One of the aspects that has changed the most due to the pandemic is education. As explained by Hadi Partovi, founder and CEO of the organization Code.org: “In the world of education there are at least three things that have happened due to the pandemic and that will be part of the new normal. The first is that countries like Colombia, El Salvador or Peru have invested in computers and the internet for children. The second is that, in many countries (in the United States, of course) teachers have become more technological: they have all learned to use video conferencing, online surveys and other tools to keep in touch with their students. As soon as they return to the classroom, these teachers will have lost some of their fear of technology, and will be more willing to learn and teach. And third, many jobs have been taking an approach that prioritizes remoteness. If you learn computer skills, you no longer need to move to Silicon Valley or a big city to work, in a tech or anywhere else – the jobs will come to you. And that makes education important everywhere: in cities and towns ”.
The insistence on computer skills is not a whim, Partovi has pointed out. “We will need doctors, teachers, farmers and we will always need them. This is precisely why we need to develop digital talents: because the teachers, doctors and even farmers of the future will use technology in a way that has never been done before ”. And he has put several examples. “It is clear that the future of medicine is technological. If vaccines have been developed so quickly, it is because computer science has been combined with genetic engineering and biological modeling. Farmers of the future will use autonomous tractors and drones that will need to be programmed. “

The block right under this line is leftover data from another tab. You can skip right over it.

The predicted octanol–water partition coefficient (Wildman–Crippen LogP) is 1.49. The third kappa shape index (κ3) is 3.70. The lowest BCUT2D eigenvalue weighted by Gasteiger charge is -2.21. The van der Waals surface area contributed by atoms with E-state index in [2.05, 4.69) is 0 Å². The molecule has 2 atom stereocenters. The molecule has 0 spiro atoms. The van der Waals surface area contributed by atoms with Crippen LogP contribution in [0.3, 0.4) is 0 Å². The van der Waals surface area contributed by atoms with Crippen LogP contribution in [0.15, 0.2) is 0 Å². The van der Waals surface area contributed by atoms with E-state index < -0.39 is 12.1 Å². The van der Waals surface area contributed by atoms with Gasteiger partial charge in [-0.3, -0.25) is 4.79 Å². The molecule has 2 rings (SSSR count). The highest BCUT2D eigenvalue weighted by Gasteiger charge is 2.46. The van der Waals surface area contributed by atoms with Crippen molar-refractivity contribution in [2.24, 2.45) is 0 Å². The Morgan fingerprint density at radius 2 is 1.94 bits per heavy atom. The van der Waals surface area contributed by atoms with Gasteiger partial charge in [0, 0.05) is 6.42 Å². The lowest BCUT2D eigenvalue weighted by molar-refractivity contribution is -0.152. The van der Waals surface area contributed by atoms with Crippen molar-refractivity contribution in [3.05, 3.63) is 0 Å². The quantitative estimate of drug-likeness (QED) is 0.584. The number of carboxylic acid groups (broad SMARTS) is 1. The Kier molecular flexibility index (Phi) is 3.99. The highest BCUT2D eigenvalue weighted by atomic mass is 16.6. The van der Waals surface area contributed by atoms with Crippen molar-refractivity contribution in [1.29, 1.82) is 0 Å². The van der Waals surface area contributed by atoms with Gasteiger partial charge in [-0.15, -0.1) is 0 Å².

Using such technology, Partovi added, cannot be just for a few who know about computer science. “All jobs will be increasingly digital, so learning from this technology, not only how to use it, but also how to create it, is a skill that will be fundamental, not only for technical careers, but for all careers in all economies. That is the direction things are taking, both in primary and secondary education: and you have to act and react ”.
And that reaction must be inclusive, because women have borne the brunt of the pandemic, as is often the case in all crises. As Cheryl Sandberg, Facebook’s chief operating officer and ambassador for Code.org: “Women are 69% more likely to be illiterate than men, because when you have to choose who to send to school, you prefer to send boys, not girls, for a lot of reasons that should change in our societies ”.
“What should we do? Make sure girls get an education. Make sure that internet access, including mobile phones, is the same for everyone, regardless of gender ”. Asked if she is concerned about the potential long-term impact of the pandemic on girls’ education, Sandberg was blunt: “Yes. This is undoubtedly a health crisis and an economic crisis, but it is also a gender crisis. And it is seen all over the world, starting with the developed one ”.
“In the United States, women have just dropped to the labor participation levels of 1988,” Sandberg has abounded. “We have undone decades of progress. More than five and a half million women have lost their jobs and two and a half million women have left the workforce. Because if women already had a double task before the pandemic, working in offices and then having to take care of housework and care, that has multiplied during the pandemic ”.
The Facebook executive has delved into how the pandemic has increased the double duty of women. “The children were not in school and the elderly parents had to be looked after as well. And the vast majority of all this fell and continues to fall on women. ” In developing countries, this does not improve. “72% of African women have been concerned that they did not have enough food to eat for the past 20 days,” explains Sandberg. “Let’s look at the rates of job loss and the rates of hunger, the rates of domestic violence, of violence against women, of rape. All the things we want to see improve, like education, are getting worse, and all the things we want to see fall, like violence against women, are going up. We are in a gender crisis, an absolute crisis, and not only is it not over, but it is not about to end ”.